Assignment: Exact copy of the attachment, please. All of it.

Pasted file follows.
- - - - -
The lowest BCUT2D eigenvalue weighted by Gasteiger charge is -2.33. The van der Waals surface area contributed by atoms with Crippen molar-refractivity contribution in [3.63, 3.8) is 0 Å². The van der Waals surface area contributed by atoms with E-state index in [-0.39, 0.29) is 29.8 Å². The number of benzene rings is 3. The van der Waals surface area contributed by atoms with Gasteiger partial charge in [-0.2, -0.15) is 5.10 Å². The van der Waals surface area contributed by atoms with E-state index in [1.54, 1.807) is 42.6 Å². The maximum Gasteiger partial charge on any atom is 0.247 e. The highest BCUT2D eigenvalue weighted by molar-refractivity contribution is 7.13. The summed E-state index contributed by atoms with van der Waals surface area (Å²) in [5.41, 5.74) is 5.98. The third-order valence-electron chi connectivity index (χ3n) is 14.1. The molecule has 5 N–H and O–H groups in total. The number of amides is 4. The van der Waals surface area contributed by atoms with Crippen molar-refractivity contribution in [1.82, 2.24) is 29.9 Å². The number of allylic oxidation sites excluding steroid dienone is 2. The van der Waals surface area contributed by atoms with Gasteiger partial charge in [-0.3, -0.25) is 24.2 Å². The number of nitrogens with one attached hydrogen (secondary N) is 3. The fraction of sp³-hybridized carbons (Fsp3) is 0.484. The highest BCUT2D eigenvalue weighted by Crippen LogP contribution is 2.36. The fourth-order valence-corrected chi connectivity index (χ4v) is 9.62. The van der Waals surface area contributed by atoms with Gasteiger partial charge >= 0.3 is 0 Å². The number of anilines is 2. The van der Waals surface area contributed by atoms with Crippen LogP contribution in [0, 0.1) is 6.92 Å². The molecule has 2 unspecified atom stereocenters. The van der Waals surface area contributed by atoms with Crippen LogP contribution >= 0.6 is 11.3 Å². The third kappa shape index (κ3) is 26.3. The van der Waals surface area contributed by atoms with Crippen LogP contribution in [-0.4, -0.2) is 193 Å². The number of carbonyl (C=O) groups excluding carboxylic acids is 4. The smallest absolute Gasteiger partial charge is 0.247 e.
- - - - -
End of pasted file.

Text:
The lowest BCUT2D eigenvalue weighted by Gasteiger charge is -2.33. The van der Waals surface area contributed by atoms with Crippen molar-refractivity contribution in [3.63, 3.8) is 0 Å². The van der Waals surface area contributed by atoms with E-state index in [-0.39, 0.29) is 29.8 Å². The number of benzene rings is 3. The van der Waals surface area contributed by atoms with Gasteiger partial charge in [-0.2, -0.15) is 5.10 Å². The van der Waals surface area contributed by atoms with E-state index in [1.54, 1.807) is 42.6 Å². The maximum Gasteiger partial charge on any atom is 0.247 e. The highest BCUT2D eigenvalue weighted by molar-refractivity contribution is 7.13. The summed E-state index contributed by atoms with van der Waals surface area (Å²) in [5.41, 5.74) is 5.98. The third-order valence-electron chi connectivity index (χ3n) is 14.1. The molecule has 5 N–H and O–H groups in total. The number of amides is 4. The van der Waals surface area contributed by atoms with Crippen molar-refractivity contribution in [1.82, 2.24) is 29.9 Å². The number of allylic oxidation sites excluding steroid dienone is 2. The van der Waals surface area contributed by atoms with Gasteiger partial charge in [-0.3, -0.25) is 24.2 Å². The number of nitrogens with one attached hydrogen (secondary N) is 3. The fraction of sp³-hybridized carbons (Fsp3) is 0.484. The highest BCUT2D eigenvalue weighted by Crippen LogP contribution is 2.36. The fourth-order valence-corrected chi connectivity index (χ4v) is 9.62. The van der Waals surface area contributed by atoms with Gasteiger partial charge >= 0.3 is 0 Å². The number of anilines is 2. The van der Waals surface area contributed by atoms with Crippen LogP contribution in [0, 0.1) is 6.92 Å². The molecule has 2 unspecified atom stereocenters. The van der Waals surface area contributed by atoms with Crippen LogP contribution >= 0.6 is 11.3 Å². The third kappa shape index (κ3) is 26.3. The van der Waals surface area contributed by atoms with Crippen LogP contribution in [-0.4, -0.2) is 193 Å². The number of carbonyl (C=O) groups excluding carboxylic acids is 4. The smallest absolute Gasteiger partial charge is 0.247 e.